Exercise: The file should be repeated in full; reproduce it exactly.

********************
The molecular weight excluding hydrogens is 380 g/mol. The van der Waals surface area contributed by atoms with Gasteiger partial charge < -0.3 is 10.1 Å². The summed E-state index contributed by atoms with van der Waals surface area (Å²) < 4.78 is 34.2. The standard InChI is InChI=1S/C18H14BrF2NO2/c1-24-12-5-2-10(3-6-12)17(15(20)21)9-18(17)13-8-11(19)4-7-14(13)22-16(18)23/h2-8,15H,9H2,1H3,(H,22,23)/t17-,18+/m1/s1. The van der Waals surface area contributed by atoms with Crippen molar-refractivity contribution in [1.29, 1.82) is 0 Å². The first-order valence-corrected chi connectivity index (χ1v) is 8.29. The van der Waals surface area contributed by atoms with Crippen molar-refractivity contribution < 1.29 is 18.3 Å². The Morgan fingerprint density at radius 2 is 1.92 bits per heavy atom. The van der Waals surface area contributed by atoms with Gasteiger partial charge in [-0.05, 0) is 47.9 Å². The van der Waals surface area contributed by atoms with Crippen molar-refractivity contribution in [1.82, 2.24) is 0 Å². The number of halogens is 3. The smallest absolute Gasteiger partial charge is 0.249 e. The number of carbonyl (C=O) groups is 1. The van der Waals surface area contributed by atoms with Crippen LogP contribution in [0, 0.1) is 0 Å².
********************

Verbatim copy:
The molecular weight excluding hydrogens is 380 g/mol. The van der Waals surface area contributed by atoms with Gasteiger partial charge < -0.3 is 10.1 Å². The summed E-state index contributed by atoms with van der Waals surface area (Å²) < 4.78 is 34.2. The standard InChI is InChI=1S/C18H14BrF2NO2/c1-24-12-5-2-10(3-6-12)17(15(20)21)9-18(17)13-8-11(19)4-7-14(13)22-16(18)23/h2-8,15H,9H2,1H3,(H,22,23)/t17-,18+/m1/s1. The van der Waals surface area contributed by atoms with Crippen molar-refractivity contribution in [1.29, 1.82) is 0 Å². The first-order valence-corrected chi connectivity index (χ1v) is 8.29. The van der Waals surface area contributed by atoms with Crippen molar-refractivity contribution < 1.29 is 18.3 Å². The Morgan fingerprint density at radius 2 is 1.92 bits per heavy atom. The van der Waals surface area contributed by atoms with Gasteiger partial charge in [-0.05, 0) is 47.9 Å². The van der Waals surface area contributed by atoms with Crippen molar-refractivity contribution in [1.82, 2.24) is 0 Å². The number of halogens is 3. The smallest absolute Gasteiger partial charge is 0.249 e. The number of carbonyl (C=O) groups is 1. The van der Waals surface area contributed by atoms with Crippen LogP contribution in [0, 0.1) is 0 Å².